Me and White Supremacy: “We Must Call a Thing a Thing”

We’re reading Layla F. Saad’s Me and White Supremacy. Today, we’re covering Part I: What is white supremacy?

 

If we’re going to combat a thing, we need to know what that thing is. Layla defines it clearly and simply:

White supremacy is a racist ideology that is based upon the belief that white people are superior in many ways to people of other races and that therefore, white people should be dominant over other races.

Okay, so we know that’s bullshit, right? But we’re swimming in a society that reinforces that idea. Our classics, our companies, our entertainment, our government all are overwhelmingly white. Conscious and unconscious bias upholds systems and institutions built – and too often maintained – by that erroneous belief.

Layla hopes that by “exploring and unpacking what white supremacy looks like at the personal and individual level,” we’ll be able to change those systems and institutions. If enough of us commit to doing this work, chances are good we’ll at least be able to better help bend them toward justice and equity.

Next, we have to confront this truth:

White supremacy is far from fringe. In white-centered societies and communities, it is the dominant paradigm that forms the foundation from which norms, rules, and laws are created.

None of us are exempt. None of us are exceptions. It’s just like men living in misogynist societies hold some misogynistic ideas and participate in misogynistic institutions no matter how egalitarian they wish to be. The sooner we accept that, the more effective we’ll be at changing it.

She points out that yes, the most overt expressions of white supremacy, like chattel slavery and apartheid, aren’t legal now, but unequal treatment hasn’t stopped. “[W]hite supremacy continues to be the dominant paradigm under which white societies operate.” We can’t flinch away from that truth anymore.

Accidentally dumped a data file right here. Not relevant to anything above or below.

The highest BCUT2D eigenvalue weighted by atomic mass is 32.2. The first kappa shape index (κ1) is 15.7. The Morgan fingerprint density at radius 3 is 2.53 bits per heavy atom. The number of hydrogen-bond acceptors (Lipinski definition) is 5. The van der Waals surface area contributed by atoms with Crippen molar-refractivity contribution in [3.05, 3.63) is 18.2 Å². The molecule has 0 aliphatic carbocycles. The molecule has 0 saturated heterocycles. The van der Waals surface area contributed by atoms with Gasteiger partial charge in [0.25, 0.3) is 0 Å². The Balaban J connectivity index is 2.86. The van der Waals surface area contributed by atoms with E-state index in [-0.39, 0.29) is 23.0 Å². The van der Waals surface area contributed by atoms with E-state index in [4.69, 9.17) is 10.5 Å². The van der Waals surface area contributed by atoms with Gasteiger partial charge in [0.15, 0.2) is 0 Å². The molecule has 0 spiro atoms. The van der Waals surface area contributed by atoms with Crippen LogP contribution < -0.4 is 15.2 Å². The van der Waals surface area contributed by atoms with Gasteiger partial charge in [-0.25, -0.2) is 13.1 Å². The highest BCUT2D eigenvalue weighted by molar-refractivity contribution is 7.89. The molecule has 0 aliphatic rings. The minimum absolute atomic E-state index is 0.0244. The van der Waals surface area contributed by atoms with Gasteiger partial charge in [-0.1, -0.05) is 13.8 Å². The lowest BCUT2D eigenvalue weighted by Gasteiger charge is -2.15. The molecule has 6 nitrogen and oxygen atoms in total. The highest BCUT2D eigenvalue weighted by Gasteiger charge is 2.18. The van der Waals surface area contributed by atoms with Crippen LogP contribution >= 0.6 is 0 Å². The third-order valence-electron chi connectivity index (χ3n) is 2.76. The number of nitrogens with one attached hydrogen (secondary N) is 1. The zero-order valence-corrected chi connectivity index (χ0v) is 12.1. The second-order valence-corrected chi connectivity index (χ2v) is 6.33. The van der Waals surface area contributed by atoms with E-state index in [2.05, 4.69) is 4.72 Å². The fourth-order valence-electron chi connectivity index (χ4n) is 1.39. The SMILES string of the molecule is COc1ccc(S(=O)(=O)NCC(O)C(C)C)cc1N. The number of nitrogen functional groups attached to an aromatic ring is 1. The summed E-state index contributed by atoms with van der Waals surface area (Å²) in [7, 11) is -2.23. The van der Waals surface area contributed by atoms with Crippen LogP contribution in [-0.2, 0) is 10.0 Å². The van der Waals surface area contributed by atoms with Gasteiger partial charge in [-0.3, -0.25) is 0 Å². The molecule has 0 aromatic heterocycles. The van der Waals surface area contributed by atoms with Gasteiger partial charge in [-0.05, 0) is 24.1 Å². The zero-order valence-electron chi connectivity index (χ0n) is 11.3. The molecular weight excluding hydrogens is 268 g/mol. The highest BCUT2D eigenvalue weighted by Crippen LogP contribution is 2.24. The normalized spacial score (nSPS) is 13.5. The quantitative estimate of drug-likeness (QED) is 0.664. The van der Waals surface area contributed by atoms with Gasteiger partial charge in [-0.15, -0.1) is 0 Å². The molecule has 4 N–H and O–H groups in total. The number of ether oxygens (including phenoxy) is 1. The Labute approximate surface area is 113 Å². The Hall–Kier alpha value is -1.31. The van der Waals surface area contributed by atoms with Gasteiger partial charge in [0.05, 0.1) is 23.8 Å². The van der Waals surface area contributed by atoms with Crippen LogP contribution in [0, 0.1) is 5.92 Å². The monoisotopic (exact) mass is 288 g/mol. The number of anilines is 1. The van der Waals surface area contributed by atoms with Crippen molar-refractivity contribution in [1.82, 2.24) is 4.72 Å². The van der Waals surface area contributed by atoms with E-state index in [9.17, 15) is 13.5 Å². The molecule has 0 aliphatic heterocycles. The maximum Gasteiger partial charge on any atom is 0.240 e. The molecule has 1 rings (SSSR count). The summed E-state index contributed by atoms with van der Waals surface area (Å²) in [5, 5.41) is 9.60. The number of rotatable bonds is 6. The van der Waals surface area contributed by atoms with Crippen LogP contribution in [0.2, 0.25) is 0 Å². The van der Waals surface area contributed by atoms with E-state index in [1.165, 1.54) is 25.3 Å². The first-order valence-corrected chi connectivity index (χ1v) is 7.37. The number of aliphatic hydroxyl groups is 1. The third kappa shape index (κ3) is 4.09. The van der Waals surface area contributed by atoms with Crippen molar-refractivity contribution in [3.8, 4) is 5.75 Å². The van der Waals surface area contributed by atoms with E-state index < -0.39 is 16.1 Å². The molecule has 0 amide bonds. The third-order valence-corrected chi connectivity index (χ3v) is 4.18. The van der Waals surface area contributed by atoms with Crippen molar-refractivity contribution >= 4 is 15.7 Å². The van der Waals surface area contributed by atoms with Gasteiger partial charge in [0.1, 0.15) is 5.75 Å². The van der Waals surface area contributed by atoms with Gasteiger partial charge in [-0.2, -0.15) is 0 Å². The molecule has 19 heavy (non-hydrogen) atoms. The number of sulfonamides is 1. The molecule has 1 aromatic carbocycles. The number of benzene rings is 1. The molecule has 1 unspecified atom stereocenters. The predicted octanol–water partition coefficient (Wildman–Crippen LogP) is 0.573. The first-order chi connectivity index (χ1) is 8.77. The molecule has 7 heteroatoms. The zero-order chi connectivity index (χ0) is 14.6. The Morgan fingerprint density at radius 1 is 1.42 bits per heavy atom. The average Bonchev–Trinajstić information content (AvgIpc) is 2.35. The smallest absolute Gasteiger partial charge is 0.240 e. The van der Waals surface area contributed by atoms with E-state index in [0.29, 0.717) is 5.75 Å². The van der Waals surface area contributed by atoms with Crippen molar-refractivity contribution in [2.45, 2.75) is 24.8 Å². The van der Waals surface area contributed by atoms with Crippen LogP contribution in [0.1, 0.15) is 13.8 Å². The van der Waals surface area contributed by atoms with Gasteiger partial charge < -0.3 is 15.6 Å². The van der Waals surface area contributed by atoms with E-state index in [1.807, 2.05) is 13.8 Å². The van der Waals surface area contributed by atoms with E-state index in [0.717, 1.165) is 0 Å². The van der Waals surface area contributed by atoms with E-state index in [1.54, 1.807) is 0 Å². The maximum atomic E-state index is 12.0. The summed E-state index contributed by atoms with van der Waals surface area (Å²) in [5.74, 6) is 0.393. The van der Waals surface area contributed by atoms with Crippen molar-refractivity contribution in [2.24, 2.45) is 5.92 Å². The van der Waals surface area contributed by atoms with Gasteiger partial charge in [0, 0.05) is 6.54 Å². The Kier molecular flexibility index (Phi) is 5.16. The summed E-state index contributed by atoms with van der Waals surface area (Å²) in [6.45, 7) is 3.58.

Feminists should be able to understand this pretty easily. Coverture is dead, women can vote, marital rape is now a crime, and discrimination on the basis of sex is officially illegal. But none of us pretend women still don’t face serious problems. We don’t declare sexism dead just because the most glaring overreaches of the patriarchy have been ended. We know there’s a lot of work still to do. It’s the same deal with white supremacy.

So listen:

White supremacy is a system you have been born into. Whether or not you have known it, it is a system that has granted you unearned privileges, protection, and power. It is also a system that has been designed to keep you asleep and unaware of what having that privilege, protection, and power has meant for people who do not look like you. What you receive for your whiteness comes at a steep cost for those who are not white. This may sicken you and cause you to feel guilt, anger, and frustration. But you cannot change your white skin color to stop receiving these privileges, just like BIPOC cannot change their skin color to stop receiving racism. But what you can do is wake up to what is really going on. I invite you to challenge your complicity in this system and work to dismantle it within yourself and the world.

We can do this. The question is, will we?

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Me and White Supremacy: “We Must Call a Thing a Thing”
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